Kota Raja MP Dr Siti Mariah Mahmud told reporters at Parliament that Speaker Tan Sri Pandikar Amin Mulia rejected her motion, filed on October 11, as it did not fulfil Section 23(1)(h) of the Standing Order, which bars asking questions to gain an opinion as a solution to an abstract or hypothetical legal case.
But Dr Siti disputed the Speaker’s grounds for rejection, insisting that she had not filed it as a question as alleged but as a private member’s Bill.
“The reason under 23 (1) (h) is not viable as it is on questions and not motions. I think the reasoning is not a real reason,” she said.
However, the Amanah women’s wing chief said she will not be appealing the Speaker’s decision, claiming it was pointless.
“There is no point in appealing .The Speaker’s decision is final,” she said, adding that the Speaker’s notice of rejection was dated October 17, though she only received it last week.
Dr Siti also stressed that her alternative motion was not to go against the motion submitted by PAS president Datuk Seri Hadi Awang — and which has made it to the House’s order paper, though it has to be debated — but to clear public misconception on improving the Shariah courts.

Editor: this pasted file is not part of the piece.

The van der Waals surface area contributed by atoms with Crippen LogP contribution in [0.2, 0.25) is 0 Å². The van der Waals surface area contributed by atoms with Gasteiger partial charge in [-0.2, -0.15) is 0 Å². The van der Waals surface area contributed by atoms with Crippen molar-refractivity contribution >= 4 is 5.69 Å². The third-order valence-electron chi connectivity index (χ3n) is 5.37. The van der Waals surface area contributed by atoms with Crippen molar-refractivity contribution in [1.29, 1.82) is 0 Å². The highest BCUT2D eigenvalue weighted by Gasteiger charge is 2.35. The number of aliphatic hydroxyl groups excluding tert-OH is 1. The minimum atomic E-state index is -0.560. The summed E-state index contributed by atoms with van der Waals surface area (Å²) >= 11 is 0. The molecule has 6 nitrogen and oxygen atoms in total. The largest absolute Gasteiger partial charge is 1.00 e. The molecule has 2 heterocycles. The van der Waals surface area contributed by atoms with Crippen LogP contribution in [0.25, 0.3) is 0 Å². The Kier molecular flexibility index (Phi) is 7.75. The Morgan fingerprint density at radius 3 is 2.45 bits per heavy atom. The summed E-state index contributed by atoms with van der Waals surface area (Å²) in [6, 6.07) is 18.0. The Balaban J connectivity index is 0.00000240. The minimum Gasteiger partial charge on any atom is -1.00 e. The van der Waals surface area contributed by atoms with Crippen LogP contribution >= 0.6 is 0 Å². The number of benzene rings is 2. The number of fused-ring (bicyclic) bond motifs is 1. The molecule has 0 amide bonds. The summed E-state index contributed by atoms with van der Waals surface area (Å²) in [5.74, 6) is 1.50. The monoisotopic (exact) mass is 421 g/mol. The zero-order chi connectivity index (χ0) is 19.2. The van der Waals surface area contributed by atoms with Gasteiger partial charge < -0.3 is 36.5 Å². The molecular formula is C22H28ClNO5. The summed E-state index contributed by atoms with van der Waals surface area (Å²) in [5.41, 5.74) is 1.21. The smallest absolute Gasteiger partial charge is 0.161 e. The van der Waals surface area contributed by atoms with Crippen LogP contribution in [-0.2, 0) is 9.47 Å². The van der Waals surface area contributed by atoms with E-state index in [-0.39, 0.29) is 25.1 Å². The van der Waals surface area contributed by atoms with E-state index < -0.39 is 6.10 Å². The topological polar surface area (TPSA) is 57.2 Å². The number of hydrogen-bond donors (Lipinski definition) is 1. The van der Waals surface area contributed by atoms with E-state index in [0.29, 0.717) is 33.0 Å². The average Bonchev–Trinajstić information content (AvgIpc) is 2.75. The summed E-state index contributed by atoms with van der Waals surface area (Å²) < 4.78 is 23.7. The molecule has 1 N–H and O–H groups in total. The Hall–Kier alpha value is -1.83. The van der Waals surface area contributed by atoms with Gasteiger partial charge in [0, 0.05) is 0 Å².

“This is not against PAS. This is to help the people understand the problems faced by the Shariah courts and why RUU 355 has become controversial,” she said, using the Malay abbreviation referring to the amendment to Act 355, also known as the Syariah Courts (Criminal Jurisdiction) Act 1965.
She added that Amanah is not against improving the Shariah courts.
Amanah communications director Khalid Samah also weighed in, claiming the Speaker was politically influenced to reject Dr Siti’s Bill.
He further claimed the federal government only sped up PAS’ Bill as a “political ploy”.
“We feel that this was an issue out on the platter to break up Pakatan Rakyat. It was to pull PAS out of Pakatan Rakyat.
“Umno is desperate for PAS support and what will help Umno survive next election is Malay support,” the Shah Alam MP said.
Hadi’s motion for his private member’s Bill was listed as the fourth item in the Order Paper for the parliamentary meeting which started last month.
The Bill seeks to empower Islamic courts to enforce any punishment ― except for the death penalty ― provided in Shariah laws for Islamic offences listed under state jurisdiction in the Federal Constitution.
Shariah court punishments are currently limited to jail terms not exceeding three years, whipping of not more than six strokes, or fines of not more than RM5,000.
Hadi insisted in May that his private member’s Bill aims to expand the range of punishments the Shariah courts can impose, and was not meant to introduce hudud law in Kelantan.